Teachers across the Solomon Islands are back on strike, saying the government has failed to honour a salary deal.
It was only six weeks ago that the last teachers’ strike in the Solomon Islands ended.
Solomon Islands National Teachers Association president Samson Faisi says Friday’s strike will continue indefinitely.
“We are only representing teachers and the welfare of teachers here,” he said.
“If the government is so worried about kids not going to school then it must address the issues that are affecting teachers at the moment.” (Australian Network News, 2013)
This article covers the second time in two months that teachers across the Solomon Islands have gone on strike.
It shows the conflict between the Solomon Islands National Teachers Association and the government. The teachers were apparently promised a better salary and the government has not kept their word.
This story concerns many people in the Solomon Islands. It effects the children who are not being educated during the strike, the parents of the children, the government and especially the teachers.
Education is always going to be very important to the public. While the reporters of this news story are using the angle that the teachers are being unfairly paid by the government, this could be false. If the story was further researched, would the truth be revealed that the teachers did indeed receive a pay rise after the first strike? Did they decide it still wasn’t enough and threaten the government with yet another strike to get a further pay rise? This protest could cause the public to pressure the government into giving the teachers more money, for the sake of the children’s education.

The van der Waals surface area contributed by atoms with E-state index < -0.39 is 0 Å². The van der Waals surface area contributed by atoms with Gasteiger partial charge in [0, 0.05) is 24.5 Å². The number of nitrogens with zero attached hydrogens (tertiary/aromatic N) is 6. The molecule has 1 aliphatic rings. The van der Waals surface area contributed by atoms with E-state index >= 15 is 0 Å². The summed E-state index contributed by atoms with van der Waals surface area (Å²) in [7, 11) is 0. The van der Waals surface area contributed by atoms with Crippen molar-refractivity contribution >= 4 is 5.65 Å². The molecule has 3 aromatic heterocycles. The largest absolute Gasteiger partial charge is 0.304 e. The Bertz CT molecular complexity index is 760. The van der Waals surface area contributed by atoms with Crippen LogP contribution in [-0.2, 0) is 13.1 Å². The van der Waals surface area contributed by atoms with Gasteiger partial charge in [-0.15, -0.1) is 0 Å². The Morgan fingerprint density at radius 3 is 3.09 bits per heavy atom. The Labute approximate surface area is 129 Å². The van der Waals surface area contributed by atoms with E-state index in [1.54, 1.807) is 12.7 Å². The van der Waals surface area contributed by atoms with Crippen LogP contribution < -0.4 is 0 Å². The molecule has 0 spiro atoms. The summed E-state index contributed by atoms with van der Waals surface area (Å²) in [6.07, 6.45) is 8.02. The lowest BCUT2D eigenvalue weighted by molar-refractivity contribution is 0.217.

This is an example of how a reporter could be biased towards a certain party in the story, whether it was intentional or not. Although there is no proof to say that my theory is correct, that is no reason to believe that my theory could not be plausible at all.
The point is that journalists need to research every aspect of the story to find the truth. The public expects the truth from reporters and believe nearly everything they read to be the facts. When it comes to stories about education in the news, it is especially important to be accurate to give the public an honest vision of what exactly is happening.